The Magic of Compilers
One of the issues that plagues weather data processing–like any other data–is speed…we want our science processed and we want it processed fast!
I refactored some of my algorithm code today that is in FORTRAN–specifically the parts where I look at static output flags specified at compilation time that determine what variables I need to calculate. A thought that has been kicking around in my head is the time hit my program takes whenever it checks the output flags every time in a 175,000 iteration loop. You would think I could simply move this to something outside of the loop, but to do so would unfortunately require a 2,000,000 x 175,000 sized real array. I normally use the
-O3 flag when compiling to provide the strictest optimization though I was not completely sure whether that was a high enough optimization to take these sections. So, I decided to run some tests and see if the compiler removed the null flagged sections within the loop.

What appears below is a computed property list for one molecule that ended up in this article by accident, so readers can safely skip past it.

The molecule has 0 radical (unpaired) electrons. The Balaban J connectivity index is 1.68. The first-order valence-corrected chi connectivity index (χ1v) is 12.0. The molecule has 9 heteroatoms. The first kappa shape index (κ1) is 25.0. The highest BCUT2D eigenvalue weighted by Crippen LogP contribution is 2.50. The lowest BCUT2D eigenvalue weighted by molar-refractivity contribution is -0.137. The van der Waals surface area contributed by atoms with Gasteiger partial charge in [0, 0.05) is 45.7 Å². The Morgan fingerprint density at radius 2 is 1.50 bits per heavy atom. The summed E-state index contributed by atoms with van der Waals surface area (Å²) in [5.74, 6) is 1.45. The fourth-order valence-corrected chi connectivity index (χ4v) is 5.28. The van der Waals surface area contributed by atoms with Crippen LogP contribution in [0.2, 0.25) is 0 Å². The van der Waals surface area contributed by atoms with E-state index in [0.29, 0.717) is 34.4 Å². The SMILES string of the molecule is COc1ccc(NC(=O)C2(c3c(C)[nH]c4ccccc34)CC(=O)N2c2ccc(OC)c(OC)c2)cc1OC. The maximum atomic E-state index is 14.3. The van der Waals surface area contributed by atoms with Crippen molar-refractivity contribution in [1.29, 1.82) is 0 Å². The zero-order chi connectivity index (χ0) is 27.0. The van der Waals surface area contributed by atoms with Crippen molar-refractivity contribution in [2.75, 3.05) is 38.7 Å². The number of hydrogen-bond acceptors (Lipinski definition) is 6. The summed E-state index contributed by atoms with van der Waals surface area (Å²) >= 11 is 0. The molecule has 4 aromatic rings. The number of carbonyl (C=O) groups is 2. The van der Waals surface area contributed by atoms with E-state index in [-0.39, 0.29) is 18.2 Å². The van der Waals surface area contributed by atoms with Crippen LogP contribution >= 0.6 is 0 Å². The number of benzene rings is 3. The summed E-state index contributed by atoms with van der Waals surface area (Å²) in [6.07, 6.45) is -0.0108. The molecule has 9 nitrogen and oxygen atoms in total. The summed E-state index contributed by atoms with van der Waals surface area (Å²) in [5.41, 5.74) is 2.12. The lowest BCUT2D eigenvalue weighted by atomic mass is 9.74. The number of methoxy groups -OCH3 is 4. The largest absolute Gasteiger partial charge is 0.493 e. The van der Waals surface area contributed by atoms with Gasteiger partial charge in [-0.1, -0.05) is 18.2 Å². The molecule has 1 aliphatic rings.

(These tests are run on a 24 core Intel Xeon X5650 2.67 GHz, 50 GB RAM machine.)
I constructed a program that would basically make it obvious whether or not a null flagged if statement is removed. It consists of a simple loop inside an if flag statement inside of another simple loop:
I compiled this program twice, once without and once with the the optimization flag:
$ gfortran test.f90 -o non-optimized $ gfortran -O3 test.f90 -o optimized
I then ran the two tests to see what the result was:
$ ./non-optimized 0.0000000 2.6605940 $ ./optimized 0.0000000 0.0000000
So, it looks like the compiler completely removed the if block.